A refundable training tax credit to provide up to half eligible tuition and fees associated with training. Eligible individuals will accumulate $250 per year in a notional account to a maximum of $5,000 over a lifetime.
Canadian Drug Agency
National Pharmacare program to help provinces and territories on bulk drug purchases and negotiate better prices for prescription medicine. According to the budget, the goal is to make “prescription drugs affordable for all Canadians.”
Registered Disability Savings Plan (RDSP)
The budget proposes to remove the limitation on the period that a RDSP may remain open after a beneficiary becomes ineligible for the disability tax credit. (DTC) and the requirement for medical certification for the DTC in the future in order for the plan to remain open.
This is a positive change for individuals in the disability community and the proposed measures will apply after 2020.
Business Owners and Executives
Intergenerational Business Transfer
The government will continue consultations with farmers, fishes and other business owners throughout 2019 to develop new proposals to facilitate the intergenerational transfers of businesses.
Employee Stock Options
The introduction of a $200,000 annual cap on employee stock option grants (based on Fair market value) that may receive preferential tax treatment for employees of “large, long-established, mature firms.” More details will be released before this summer.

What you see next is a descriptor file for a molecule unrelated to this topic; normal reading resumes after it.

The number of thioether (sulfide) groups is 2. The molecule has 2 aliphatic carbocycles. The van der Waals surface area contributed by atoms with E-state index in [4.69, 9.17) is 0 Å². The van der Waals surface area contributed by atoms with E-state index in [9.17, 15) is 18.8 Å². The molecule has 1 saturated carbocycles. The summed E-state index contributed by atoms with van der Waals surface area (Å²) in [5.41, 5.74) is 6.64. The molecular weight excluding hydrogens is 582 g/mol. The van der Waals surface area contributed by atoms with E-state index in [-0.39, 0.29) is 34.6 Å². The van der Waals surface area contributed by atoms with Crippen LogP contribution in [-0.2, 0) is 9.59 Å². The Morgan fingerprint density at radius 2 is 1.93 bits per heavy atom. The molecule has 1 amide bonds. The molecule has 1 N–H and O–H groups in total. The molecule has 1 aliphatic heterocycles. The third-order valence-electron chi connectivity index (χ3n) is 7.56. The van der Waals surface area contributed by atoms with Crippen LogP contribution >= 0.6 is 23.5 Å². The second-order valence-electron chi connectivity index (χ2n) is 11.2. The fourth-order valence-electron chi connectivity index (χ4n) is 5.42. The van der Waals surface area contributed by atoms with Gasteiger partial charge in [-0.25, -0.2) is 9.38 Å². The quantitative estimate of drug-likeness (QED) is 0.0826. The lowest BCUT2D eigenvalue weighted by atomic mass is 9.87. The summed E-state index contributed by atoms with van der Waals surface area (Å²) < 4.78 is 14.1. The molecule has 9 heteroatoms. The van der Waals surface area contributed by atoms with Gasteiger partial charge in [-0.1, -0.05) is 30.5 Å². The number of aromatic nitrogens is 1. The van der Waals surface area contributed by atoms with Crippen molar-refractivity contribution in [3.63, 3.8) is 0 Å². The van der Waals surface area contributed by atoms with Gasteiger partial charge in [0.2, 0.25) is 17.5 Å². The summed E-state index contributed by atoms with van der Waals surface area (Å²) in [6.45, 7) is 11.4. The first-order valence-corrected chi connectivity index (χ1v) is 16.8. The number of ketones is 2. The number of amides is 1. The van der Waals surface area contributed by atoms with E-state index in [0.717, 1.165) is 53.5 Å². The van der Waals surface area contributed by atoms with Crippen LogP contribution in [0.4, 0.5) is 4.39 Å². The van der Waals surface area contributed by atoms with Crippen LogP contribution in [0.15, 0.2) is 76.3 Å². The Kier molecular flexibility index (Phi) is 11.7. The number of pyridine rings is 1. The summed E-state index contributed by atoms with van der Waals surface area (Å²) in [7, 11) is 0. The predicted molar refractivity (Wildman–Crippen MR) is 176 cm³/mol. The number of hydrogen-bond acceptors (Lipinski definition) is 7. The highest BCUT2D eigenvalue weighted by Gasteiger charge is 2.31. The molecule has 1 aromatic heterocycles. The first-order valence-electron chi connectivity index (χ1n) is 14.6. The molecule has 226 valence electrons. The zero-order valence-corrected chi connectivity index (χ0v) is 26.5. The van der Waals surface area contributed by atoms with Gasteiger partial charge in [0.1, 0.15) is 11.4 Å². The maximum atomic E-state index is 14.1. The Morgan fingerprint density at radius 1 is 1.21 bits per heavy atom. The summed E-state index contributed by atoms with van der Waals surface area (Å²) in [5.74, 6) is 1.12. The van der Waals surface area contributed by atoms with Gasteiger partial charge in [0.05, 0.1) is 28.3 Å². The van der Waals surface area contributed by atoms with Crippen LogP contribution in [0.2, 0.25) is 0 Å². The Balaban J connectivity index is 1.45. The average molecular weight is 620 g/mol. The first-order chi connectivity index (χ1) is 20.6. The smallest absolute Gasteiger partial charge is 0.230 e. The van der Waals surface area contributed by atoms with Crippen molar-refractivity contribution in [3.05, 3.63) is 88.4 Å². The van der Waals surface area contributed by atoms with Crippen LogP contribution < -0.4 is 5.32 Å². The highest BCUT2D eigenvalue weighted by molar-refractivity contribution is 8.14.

Retirement and Retirees
Additional types of Annuities under Registered Plans
For certain registered plans, two new types of annuities will be introduced to address longevity risk and providing flexibility: Advanced Life Deferred Annuity and Variable Payment Life Annuity.
This will allow retirees to keep more savings tax-free until later in retirement.
Advanced Life Deferred Annuity (ALDA): An annuity whose commencement can be deferred until age 85. It limits the amount that would be subject to the RRIF minimum, and it also pushes off the time period to just short of age 85.
Variable Payment Life Annuity (VPLA): Permit Pooled Retirement Pension Plans (PRPP) and defined contribution Registered Retirement Plans (RPP) to provide a VPLA to members directly from the plan. A VPLA will provide payments that vary based on the investment performance of the underlying annuities fund and on the mortality experience of VPLA annuitants.
Farmers and Fishers
Small Business Deduction
Farming/Fishing will be entitled to claim a small business deduction on income from sales to any arm’s length purchaser. Producers will be able to market their grain and livestock to the purchaser that makes the most business sense without worrying about potential income tax issues. This measure will apply retroactive to any taxation years that began after March 21, 2016.
To learn how the budget affects you, please don’t hesitate to contact us.